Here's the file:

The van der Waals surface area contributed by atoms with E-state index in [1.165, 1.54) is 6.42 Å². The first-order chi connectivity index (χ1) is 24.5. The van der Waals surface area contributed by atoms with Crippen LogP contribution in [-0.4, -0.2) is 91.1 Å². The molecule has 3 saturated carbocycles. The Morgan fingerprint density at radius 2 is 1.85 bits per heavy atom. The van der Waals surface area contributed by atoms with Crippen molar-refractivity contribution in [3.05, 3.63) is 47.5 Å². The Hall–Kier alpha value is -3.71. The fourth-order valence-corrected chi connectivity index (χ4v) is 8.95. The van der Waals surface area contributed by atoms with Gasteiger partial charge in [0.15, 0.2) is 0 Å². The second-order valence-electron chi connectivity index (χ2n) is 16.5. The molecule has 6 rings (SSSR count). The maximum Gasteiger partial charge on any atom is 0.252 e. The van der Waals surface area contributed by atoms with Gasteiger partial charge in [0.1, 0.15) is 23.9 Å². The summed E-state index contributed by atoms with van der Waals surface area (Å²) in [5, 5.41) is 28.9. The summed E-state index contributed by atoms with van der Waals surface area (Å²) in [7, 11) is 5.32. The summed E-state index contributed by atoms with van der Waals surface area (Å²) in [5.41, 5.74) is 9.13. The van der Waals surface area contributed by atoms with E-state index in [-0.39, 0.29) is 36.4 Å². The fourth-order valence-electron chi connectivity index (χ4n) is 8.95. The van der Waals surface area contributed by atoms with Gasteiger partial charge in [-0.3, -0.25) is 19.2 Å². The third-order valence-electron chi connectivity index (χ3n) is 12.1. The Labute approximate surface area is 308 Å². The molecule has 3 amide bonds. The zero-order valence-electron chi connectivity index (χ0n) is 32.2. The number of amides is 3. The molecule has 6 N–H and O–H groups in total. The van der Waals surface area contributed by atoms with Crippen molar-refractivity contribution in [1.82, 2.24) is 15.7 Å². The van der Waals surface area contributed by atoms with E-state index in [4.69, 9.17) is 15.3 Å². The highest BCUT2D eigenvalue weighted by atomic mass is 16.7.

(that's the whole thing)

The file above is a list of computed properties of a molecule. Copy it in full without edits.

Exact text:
The van der Waals surface area contributed by atoms with E-state index in [1.165, 1.54) is 6.42 Å². The first-order chi connectivity index (χ1) is 24.5. The van der Waals surface area contributed by atoms with Crippen LogP contribution in [-0.4, -0.2) is 91.1 Å². The molecule has 3 saturated carbocycles. The Morgan fingerprint density at radius 2 is 1.85 bits per heavy atom. The van der Waals surface area contributed by atoms with Crippen molar-refractivity contribution in [3.05, 3.63) is 47.5 Å². The Hall–Kier alpha value is -3.71. The fourth-order valence-corrected chi connectivity index (χ4v) is 8.95. The van der Waals surface area contributed by atoms with Gasteiger partial charge in [0.15, 0.2) is 0 Å². The second-order valence-electron chi connectivity index (χ2n) is 16.5. The molecule has 6 rings (SSSR count). The maximum Gasteiger partial charge on any atom is 0.252 e. The van der Waals surface area contributed by atoms with Gasteiger partial charge in [0.1, 0.15) is 23.9 Å². The summed E-state index contributed by atoms with van der Waals surface area (Å²) in [5, 5.41) is 28.9. The summed E-state index contributed by atoms with van der Waals surface area (Å²) in [7, 11) is 5.32. The summed E-state index contributed by atoms with van der Waals surface area (Å²) in [5.41, 5.74) is 9.13. The van der Waals surface area contributed by atoms with E-state index in [-0.39, 0.29) is 36.4 Å². The fourth-order valence-electron chi connectivity index (χ4n) is 8.95. The van der Waals surface area contributed by atoms with Gasteiger partial charge in [-0.3, -0.25) is 19.2 Å². The third-order valence-electron chi connectivity index (χ3n) is 12.1. The Labute approximate surface area is 308 Å². The molecule has 3 amide bonds. The zero-order valence-electron chi connectivity index (χ0n) is 32.2. The number of amides is 3. The molecule has 6 N–H and O–H groups in total. The van der Waals surface area contributed by atoms with Crippen molar-refractivity contribution in [1.82, 2.24) is 15.7 Å². The van der Waals surface area contributed by atoms with E-state index in [4.69, 9.17) is 15.3 Å². The highest BCUT2D eigenvalue weighted by atomic mass is 16.7.